By Lou Covey
Working hard to catch up to the rest of the world, the European Commission's Unmanned Aircraft Systems Panel began meetings February 9 in Brussels, Belgium, to agree on the key flight rules and technologies for commercial UAVs (Unmanned Aerial Vehicle) to operate safely in civilian airspace.
Expected to go into effect between 2013 and 2015, the regulations will open up the possibility for hundreds of people apply for permission to fly UAVs, according to Peter van Blyenburgh of Unmanned Vehicle Systems International (UVS), a global trade association based in Paris.
The UVS, said van Blyenburgh is looking for aircraft weighing up to 25 kilograms that can be granted permission to fly as long as the device remains in line-of-sight of the controller. Heavier drones are a greater safety risk, he stated and would need expensive sensors to automatically avoid other air traffic.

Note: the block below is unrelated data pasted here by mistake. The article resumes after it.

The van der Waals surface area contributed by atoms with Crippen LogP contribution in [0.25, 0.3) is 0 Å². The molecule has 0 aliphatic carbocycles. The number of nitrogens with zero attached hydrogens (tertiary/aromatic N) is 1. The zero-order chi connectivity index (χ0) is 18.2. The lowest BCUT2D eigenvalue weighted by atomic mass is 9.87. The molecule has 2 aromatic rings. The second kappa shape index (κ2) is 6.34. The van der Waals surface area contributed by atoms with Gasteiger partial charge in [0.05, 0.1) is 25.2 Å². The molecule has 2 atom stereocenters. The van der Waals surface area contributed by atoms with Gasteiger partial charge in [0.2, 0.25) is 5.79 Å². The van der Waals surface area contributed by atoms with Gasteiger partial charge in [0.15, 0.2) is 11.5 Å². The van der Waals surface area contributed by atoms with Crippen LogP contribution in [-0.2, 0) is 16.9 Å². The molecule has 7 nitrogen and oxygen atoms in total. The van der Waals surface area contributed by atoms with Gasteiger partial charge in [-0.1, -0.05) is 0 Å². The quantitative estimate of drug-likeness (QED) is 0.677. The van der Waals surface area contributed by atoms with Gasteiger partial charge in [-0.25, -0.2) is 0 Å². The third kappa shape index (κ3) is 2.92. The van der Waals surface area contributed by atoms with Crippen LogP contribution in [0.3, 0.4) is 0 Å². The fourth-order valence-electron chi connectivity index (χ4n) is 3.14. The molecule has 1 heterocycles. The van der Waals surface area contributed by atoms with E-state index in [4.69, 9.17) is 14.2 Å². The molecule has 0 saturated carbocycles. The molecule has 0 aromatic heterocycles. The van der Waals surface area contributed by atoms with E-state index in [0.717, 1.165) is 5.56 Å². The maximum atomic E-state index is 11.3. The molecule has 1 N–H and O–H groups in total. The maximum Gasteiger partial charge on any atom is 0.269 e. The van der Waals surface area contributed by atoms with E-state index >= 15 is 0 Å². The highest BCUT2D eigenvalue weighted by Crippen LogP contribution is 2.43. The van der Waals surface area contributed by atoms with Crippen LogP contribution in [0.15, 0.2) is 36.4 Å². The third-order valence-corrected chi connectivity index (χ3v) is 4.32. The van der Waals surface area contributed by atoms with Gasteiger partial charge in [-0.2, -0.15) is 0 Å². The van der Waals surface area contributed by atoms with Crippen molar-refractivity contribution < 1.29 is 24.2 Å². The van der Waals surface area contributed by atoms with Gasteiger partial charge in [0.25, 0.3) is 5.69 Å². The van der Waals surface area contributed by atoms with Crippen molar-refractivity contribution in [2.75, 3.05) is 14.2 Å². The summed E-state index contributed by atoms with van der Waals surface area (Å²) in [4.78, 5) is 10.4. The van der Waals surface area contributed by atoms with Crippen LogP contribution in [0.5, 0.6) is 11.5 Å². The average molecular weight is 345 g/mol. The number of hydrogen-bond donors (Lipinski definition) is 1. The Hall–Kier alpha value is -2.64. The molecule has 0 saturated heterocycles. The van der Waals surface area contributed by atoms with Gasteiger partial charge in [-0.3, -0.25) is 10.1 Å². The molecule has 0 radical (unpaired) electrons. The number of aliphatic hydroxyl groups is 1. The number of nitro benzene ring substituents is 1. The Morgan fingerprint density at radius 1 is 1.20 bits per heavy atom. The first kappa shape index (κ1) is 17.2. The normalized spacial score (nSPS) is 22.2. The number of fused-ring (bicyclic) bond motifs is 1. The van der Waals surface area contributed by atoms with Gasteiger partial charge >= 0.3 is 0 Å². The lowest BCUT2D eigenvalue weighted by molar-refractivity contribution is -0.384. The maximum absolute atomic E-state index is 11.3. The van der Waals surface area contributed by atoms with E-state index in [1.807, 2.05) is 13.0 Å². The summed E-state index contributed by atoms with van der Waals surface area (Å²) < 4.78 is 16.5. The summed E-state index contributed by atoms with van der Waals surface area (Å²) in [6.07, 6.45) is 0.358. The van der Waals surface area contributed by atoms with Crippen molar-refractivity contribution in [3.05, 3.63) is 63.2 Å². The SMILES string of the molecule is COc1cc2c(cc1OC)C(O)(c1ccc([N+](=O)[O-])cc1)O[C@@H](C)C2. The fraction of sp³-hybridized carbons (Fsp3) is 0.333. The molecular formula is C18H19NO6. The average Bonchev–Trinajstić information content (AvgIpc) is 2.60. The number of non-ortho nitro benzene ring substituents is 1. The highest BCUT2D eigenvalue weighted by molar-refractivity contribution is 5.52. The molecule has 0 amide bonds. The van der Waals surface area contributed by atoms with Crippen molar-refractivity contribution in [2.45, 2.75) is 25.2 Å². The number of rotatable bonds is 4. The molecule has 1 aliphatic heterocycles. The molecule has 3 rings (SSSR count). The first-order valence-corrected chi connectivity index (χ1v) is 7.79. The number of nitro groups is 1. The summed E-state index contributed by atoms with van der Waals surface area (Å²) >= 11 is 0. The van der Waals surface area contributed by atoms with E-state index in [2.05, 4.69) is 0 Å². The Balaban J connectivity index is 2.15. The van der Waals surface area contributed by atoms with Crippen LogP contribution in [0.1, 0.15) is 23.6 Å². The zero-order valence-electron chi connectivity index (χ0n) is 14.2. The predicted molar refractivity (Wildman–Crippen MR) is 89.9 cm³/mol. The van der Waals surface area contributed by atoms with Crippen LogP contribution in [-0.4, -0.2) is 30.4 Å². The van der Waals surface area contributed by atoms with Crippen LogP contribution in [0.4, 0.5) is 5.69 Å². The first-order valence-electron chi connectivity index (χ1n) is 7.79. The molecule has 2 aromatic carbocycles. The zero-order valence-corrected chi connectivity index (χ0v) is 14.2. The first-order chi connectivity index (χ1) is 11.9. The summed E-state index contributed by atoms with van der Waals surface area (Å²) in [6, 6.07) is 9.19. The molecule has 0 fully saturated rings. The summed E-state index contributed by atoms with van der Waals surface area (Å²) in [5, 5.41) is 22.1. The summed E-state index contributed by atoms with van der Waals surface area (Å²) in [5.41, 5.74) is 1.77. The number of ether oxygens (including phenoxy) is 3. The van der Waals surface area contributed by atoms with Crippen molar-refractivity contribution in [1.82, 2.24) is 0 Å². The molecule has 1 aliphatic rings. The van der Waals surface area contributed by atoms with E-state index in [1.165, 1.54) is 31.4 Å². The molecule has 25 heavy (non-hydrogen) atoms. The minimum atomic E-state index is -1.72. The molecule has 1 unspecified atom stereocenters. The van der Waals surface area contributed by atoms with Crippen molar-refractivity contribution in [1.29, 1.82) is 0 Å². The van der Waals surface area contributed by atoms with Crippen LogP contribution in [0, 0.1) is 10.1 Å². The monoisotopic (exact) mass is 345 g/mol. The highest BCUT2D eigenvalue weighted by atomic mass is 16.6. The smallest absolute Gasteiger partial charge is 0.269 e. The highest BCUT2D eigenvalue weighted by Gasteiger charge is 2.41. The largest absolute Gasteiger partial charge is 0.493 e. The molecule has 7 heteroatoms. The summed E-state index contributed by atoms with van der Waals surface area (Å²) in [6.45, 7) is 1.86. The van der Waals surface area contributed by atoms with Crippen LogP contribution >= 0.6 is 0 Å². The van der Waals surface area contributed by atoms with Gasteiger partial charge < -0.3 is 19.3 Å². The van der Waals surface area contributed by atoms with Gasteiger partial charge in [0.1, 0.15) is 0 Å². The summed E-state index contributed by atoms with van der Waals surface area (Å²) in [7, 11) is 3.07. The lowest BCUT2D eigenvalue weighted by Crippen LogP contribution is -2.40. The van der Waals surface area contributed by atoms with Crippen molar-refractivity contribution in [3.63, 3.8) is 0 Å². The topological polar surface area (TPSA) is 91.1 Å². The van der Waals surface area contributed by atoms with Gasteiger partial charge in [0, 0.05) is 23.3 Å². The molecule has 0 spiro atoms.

The drones could become vital tools in many fields, from assisting in emergency services in crisis situations such as fires, floods and earthquakes, to more prosaic tasks like advertising or dispensing fertilizer from the air. Civilian, hobbyist drones have already been used unexpectedly to provide information on crimes and are being used elsewhere in the world for agricultural monitoring environmental research.
For example, small UAVs made by Microdrones are used in Germany to monitor some of the 22,000 wind turbines in the country rather than send people aloft to inspect the turbine blades. In the US, a Texas hobbyist was testing the camera on board his small UAV and captured a meat-processing facility dumping blood and toxic waste into a local stream, resulting in criminal action against the company.